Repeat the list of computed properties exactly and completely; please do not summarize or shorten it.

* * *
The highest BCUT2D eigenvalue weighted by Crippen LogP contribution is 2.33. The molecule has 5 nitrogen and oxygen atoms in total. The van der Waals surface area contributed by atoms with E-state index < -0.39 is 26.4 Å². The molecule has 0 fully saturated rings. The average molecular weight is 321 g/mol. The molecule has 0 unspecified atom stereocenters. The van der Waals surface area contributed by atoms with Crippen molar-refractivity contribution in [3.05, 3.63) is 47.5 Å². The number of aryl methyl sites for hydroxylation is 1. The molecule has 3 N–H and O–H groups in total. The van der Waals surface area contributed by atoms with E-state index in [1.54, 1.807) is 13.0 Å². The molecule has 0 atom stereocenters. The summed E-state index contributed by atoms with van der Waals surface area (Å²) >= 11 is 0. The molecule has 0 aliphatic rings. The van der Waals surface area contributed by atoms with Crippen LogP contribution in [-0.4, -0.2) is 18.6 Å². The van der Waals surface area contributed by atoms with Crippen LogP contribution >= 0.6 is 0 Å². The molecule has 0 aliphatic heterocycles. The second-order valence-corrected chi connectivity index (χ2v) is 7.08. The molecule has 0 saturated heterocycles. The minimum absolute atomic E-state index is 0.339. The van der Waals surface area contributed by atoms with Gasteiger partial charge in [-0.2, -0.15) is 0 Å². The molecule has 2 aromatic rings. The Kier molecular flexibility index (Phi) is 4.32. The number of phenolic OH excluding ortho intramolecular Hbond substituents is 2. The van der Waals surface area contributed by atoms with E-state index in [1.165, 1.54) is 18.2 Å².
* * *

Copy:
The highest BCUT2D eigenvalue weighted by Crippen LogP contribution is 2.33. The molecule has 5 nitrogen and oxygen atoms in total. The van der Waals surface area contributed by atoms with E-state index < -0.39 is 26.4 Å². The molecule has 0 fully saturated rings. The average molecular weight is 321 g/mol. The molecule has 0 unspecified atom stereocenters. The van der Waals surface area contributed by atoms with Crippen molar-refractivity contribution in [3.05, 3.63) is 47.5 Å². The number of aryl methyl sites for hydroxylation is 1. The molecule has 3 N–H and O–H groups in total. The van der Waals surface area contributed by atoms with E-state index in [1.54, 1.807) is 13.0 Å². The molecule has 0 atom stereocenters. The summed E-state index contributed by atoms with van der Waals surface area (Å²) >= 11 is 0. The molecule has 0 aliphatic rings. The van der Waals surface area contributed by atoms with Crippen LogP contribution in [-0.4, -0.2) is 18.6 Å². The van der Waals surface area contributed by atoms with Crippen LogP contribution >= 0.6 is 0 Å². The molecule has 0 aliphatic heterocycles. The second-order valence-corrected chi connectivity index (χ2v) is 7.08. The molecule has 0 saturated heterocycles. The minimum absolute atomic E-state index is 0.339. The van der Waals surface area contributed by atoms with Gasteiger partial charge in [-0.2, -0.15) is 0 Å². The molecule has 2 aromatic rings. The Kier molecular flexibility index (Phi) is 4.32. The number of phenolic OH excluding ortho intramolecular Hbond substituents is 2. The van der Waals surface area contributed by atoms with E-state index in [1.165, 1.54) is 18.2 Å².